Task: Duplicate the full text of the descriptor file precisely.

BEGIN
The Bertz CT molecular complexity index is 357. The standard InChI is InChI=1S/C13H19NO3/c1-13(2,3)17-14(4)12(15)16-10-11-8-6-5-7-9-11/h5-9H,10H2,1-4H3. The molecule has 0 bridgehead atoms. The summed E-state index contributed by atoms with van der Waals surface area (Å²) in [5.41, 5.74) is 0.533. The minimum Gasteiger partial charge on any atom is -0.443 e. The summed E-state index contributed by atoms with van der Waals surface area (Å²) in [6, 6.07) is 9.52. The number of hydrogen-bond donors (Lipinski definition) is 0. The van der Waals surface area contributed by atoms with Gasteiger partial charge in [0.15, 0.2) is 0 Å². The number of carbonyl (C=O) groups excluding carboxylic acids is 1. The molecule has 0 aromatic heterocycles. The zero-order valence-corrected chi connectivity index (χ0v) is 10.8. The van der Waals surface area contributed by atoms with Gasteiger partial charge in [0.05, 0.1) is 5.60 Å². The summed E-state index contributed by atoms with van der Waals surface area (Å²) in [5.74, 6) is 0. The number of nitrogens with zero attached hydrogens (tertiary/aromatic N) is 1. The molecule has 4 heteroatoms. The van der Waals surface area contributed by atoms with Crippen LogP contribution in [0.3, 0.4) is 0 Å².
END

The Bertz CT molecular complexity index is 357. The standard InChI is InChI=1S/C13H19NO3/c1-13(2,3)17-14(4)12(15)16-10-11-8-6-5-7-9-11/h5-9H,10H2,1-4H3. The molecule has 0 bridgehead atoms. The summed E-state index contributed by atoms with van der Waals surface area (Å²) in [5.41, 5.74) is 0.533. The minimum Gasteiger partial charge on any atom is -0.443 e. The summed E-state index contributed by atoms with van der Waals surface area (Å²) in [6, 6.07) is 9.52. The number of hydrogen-bond donors (Lipinski definition) is 0. The van der Waals surface area contributed by atoms with Gasteiger partial charge in [0.15, 0.2) is 0 Å². The number of carbonyl (C=O) groups excluding carboxylic acids is 1. The molecule has 0 aromatic heterocycles. The zero-order valence-corrected chi connectivity index (χ0v) is 10.8. The van der Waals surface area contributed by atoms with Gasteiger partial charge in [0.05, 0.1) is 5.60 Å². The summed E-state index contributed by atoms with van der Waals surface area (Å²) in [5.74, 6) is 0. The number of nitrogens with zero attached hydrogens (tertiary/aromatic N) is 1. The molecule has 4 heteroatoms. The van der Waals surface area contributed by atoms with Crippen LogP contribution in [0.3, 0.4) is 0 Å².